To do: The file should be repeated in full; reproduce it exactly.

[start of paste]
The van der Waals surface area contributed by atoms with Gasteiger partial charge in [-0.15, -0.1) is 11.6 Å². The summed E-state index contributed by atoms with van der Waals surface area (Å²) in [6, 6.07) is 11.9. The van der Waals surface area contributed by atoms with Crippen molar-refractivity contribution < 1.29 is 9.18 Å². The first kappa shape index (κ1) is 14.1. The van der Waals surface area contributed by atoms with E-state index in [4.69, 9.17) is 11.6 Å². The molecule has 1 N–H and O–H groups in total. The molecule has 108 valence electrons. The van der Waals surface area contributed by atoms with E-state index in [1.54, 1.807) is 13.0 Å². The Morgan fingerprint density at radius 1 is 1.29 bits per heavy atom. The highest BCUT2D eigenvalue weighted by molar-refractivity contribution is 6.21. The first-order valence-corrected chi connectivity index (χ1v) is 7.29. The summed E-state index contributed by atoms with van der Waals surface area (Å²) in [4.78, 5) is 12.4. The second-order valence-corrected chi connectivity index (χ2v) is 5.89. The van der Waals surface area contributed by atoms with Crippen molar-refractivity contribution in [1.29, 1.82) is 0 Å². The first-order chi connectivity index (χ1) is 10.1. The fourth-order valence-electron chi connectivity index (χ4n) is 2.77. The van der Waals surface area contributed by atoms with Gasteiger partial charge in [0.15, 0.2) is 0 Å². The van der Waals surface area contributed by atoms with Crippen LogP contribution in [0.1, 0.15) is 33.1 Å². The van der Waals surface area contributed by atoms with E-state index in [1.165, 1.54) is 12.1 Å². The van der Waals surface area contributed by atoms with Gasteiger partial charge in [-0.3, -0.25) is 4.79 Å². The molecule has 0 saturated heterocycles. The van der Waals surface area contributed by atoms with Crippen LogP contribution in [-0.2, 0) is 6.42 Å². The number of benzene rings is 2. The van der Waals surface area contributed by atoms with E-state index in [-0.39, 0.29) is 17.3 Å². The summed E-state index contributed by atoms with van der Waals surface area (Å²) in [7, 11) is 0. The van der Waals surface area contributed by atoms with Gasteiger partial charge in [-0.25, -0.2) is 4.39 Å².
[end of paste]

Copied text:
The van der Waals surface area contributed by atoms with Gasteiger partial charge in [-0.15, -0.1) is 11.6 Å². The summed E-state index contributed by atoms with van der Waals surface area (Å²) in [6, 6.07) is 11.9. The van der Waals surface area contributed by atoms with Crippen molar-refractivity contribution < 1.29 is 9.18 Å². The first kappa shape index (κ1) is 14.1. The van der Waals surface area contributed by atoms with E-state index in [4.69, 9.17) is 11.6 Å². The molecule has 1 N–H and O–H groups in total. The molecule has 108 valence electrons. The van der Waals surface area contributed by atoms with E-state index in [1.54, 1.807) is 13.0 Å². The Morgan fingerprint density at radius 1 is 1.29 bits per heavy atom. The highest BCUT2D eigenvalue weighted by molar-refractivity contribution is 6.21. The first-order valence-corrected chi connectivity index (χ1v) is 7.29. The summed E-state index contributed by atoms with van der Waals surface area (Å²) in [4.78, 5) is 12.4. The second-order valence-corrected chi connectivity index (χ2v) is 5.89. The van der Waals surface area contributed by atoms with Crippen molar-refractivity contribution in [1.29, 1.82) is 0 Å². The first-order chi connectivity index (χ1) is 10.1. The fourth-order valence-electron chi connectivity index (χ4n) is 2.77. The van der Waals surface area contributed by atoms with Gasteiger partial charge in [0.15, 0.2) is 0 Å². The van der Waals surface area contributed by atoms with Crippen LogP contribution in [0.1, 0.15) is 33.1 Å². The van der Waals surface area contributed by atoms with E-state index in [1.165, 1.54) is 12.1 Å². The van der Waals surface area contributed by atoms with Gasteiger partial charge in [-0.3, -0.25) is 4.79 Å². The molecule has 0 saturated heterocycles. The van der Waals surface area contributed by atoms with Crippen LogP contribution in [-0.2, 0) is 6.42 Å². The number of benzene rings is 2. The van der Waals surface area contributed by atoms with E-state index in [-0.39, 0.29) is 17.3 Å². The summed E-state index contributed by atoms with van der Waals surface area (Å²) in [7, 11) is 0. The van der Waals surface area contributed by atoms with Gasteiger partial charge in [-0.25, -0.2) is 4.39 Å².